1,000 PAGE BILL: You will hear a lot of crazy things at these town hall meetings, as we talked about yesterday. But one of the most curious to me is how often people mention that the bill is "1,000 pages long" and that their Congressman "needs to read the bill!" "Give US time to read the bill," theses protesters shout! Bill O'Reilly chastised Senator Claire McCaskill (D-MO) about the length of the bill and said that Congress should pass 5 page summaries (they already do). I don't take too much stock in what these people say, but it's not just them who have lobbed the "read the bill" complaints. Jon Stewart, someone I respect greatly for holding politicians accountable for saying and doing ridiculous things, almost always brings this up when speaking with public officials. He always gets huge applause lines from his audience, and the politician is always sitting there smiling, tacitly endorsing Stewart's contention that bills should be 5 pages and simple! There are a lot of reasons why bills are long. Some of them are problematic, oftentimes lawmakers stick in special projects to win a few votes, and sometimes there are provisions that are intentionally buried. But the main reason, is that issues are complicated, and every potential loophole needs to be covered. For example, in the health care bill there is a long section on public measurement and reporting. It wouldn't surprise most of you that I think this is important. No doubt it would be excluded if we made bills short just for the sake of making them short. As for the whole thing about reading the bill (there is actually an organized movement to get members of Congress to read the bill), it's a good applause line. I admit it. I even support it in principle. But some of the griping is pretty disingenuous. It's not like bills are airdropped from outer space. SOMEONE writes them, usually legislative counsel, with detailed instructions from members. The people who sponsor bills have read them, and give them to others months and months in advance. The Congressional Research Service prints out a summary cheat sheet of the bill's major provisions. It is then considered in committee, and then on the floor of both the House and the Senate, sometimes twice. So there are a lot of opportunities for members to voice their objections. On some bills, like the climate change bill, amendments are airdropped in at the last minute. But even these amendments are available several hours in advance, and are almost always proposals that have been previously considered. What's more disingenuous is that the people complaining about whether the bill has been read or not don't support the bill, and wouldn't no matter what was in it. Just admit that you don't like the policy, and don't go on a moral crusade about how you haven't had time to read the bill. Every single member of Congress, bar none, has voted for a bill that they haven't read. Both parties do it, and they do it all the time. And I'm not sure it really is that bad of a thing. There are a lot of people in Congress who aren't the sharpest knives in the drawer, and wouldn't know what half the stuff in each bill actually meant. Everyone votes based on pre-conceived ideology or political considerations. There is not one member of Congress who picks up every bill that's considered with an open mind, and reads the whole thing. If they're undecided, they're almost always deciding which vote would be more politically punishing.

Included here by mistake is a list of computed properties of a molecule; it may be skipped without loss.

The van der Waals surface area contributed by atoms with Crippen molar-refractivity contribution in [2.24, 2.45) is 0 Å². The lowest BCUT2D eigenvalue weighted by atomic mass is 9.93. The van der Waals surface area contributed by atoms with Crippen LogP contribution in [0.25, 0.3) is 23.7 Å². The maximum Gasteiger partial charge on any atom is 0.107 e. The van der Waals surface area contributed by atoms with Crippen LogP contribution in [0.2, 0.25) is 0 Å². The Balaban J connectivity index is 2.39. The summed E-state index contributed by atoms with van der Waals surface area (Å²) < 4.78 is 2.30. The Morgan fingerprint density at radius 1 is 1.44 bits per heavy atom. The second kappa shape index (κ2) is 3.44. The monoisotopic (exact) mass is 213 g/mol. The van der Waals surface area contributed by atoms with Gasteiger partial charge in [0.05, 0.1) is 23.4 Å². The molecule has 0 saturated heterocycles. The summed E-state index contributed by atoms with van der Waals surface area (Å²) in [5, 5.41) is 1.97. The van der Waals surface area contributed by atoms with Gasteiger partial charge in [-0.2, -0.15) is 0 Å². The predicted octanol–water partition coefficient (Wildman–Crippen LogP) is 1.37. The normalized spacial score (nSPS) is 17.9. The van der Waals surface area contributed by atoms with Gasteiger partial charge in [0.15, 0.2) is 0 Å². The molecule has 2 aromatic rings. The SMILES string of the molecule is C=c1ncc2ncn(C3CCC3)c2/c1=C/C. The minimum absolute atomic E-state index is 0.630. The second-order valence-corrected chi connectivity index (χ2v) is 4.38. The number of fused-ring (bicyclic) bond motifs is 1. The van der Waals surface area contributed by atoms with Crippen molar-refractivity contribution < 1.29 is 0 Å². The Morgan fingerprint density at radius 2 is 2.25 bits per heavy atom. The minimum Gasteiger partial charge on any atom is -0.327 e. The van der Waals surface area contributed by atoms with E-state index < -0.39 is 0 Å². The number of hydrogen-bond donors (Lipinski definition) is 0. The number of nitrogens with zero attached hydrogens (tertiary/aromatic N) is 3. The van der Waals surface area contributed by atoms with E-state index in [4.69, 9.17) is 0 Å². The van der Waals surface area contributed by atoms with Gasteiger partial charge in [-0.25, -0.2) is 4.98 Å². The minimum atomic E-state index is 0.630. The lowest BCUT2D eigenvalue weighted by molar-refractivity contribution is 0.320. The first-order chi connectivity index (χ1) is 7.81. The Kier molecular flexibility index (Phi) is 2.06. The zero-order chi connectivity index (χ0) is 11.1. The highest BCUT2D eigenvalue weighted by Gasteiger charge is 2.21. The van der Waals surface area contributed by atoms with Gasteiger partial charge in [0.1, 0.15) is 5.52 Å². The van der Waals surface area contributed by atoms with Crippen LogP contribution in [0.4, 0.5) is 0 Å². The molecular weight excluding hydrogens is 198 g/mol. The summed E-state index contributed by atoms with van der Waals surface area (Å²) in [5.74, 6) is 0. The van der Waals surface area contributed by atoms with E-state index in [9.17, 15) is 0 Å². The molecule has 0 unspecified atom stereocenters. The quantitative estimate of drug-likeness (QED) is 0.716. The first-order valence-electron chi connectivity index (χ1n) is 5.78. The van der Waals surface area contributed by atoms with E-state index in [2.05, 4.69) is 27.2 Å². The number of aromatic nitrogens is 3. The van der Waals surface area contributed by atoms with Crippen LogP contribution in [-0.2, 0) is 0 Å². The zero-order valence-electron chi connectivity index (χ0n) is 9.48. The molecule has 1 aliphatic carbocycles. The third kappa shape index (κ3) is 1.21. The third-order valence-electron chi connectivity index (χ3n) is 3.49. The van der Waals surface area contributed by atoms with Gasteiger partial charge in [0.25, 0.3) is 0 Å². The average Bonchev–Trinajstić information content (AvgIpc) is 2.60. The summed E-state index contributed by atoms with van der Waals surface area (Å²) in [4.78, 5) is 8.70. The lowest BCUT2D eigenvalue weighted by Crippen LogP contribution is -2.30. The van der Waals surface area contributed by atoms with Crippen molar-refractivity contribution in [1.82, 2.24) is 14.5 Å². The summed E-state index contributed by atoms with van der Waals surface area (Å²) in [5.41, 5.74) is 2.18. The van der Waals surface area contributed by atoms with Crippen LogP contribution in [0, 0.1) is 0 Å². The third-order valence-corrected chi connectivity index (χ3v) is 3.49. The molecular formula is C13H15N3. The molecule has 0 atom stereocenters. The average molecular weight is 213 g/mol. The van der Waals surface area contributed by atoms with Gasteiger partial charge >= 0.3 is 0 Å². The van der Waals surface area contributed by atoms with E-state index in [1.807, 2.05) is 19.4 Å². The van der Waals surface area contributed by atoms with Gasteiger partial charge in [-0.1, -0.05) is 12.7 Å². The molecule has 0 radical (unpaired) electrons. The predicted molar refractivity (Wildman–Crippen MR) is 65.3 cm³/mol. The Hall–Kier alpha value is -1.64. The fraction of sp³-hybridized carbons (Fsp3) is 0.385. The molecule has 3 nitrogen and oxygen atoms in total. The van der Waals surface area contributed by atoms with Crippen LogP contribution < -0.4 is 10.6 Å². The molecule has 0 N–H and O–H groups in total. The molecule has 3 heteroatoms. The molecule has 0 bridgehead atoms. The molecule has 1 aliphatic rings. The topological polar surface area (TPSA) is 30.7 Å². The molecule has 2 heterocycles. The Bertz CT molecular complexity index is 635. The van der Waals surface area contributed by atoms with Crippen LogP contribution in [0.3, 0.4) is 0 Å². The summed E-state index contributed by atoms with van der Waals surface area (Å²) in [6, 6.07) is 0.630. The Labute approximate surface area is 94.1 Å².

The question is, why is this an important issue and what makes it so salient in the current debate about health care. I was reading a piece by a psychologist recently (unfortunately I forgot where I read it, so I can't cite it) who was talking about why people cling to conspiracy theories. He said that it gives people comfort when they think they, and they alone know a truth that is not apparent to anyone else. It helps them rationalize things in their minds that are difficult to understand. It's a lot easier for people to be prone to believe conspiracies when they see that a bill is so many pages. It makes it seem, to them, like members of Congress are trying to hide something from them.
The minority party in Congress will then play on these conspiratorial fears to their own advantage. (I don't see them complaining about reading the 1000 page substitute amendments they submit at the last minute). On almost every major bill that comes up in Congress, no matter who is in the majority, there will be some complaint that the bill is too long, that members didn't have enough time to read it before it was introduced etc. It is a way to sow doubt with the public about the bill, if opposing outright isn't enough. The cycle then continues. People watching CSPAN see half of the speakers basically suggesting that there could be something scary hidden in a piece of legislation.
The wackos at the Town Hall may be a lost cause, but for sensible people like Jon Stewart, stop being witty and clever by acting outraged at how long bills are. Issues are complicated, and sometimes need to be fleshed out. And members of Congress just don't read every piece of legislation that they vote on. Ideally they would, but that's just not the way things work, and there are much worse things to get outraged about. Like 46 million people without health insurance.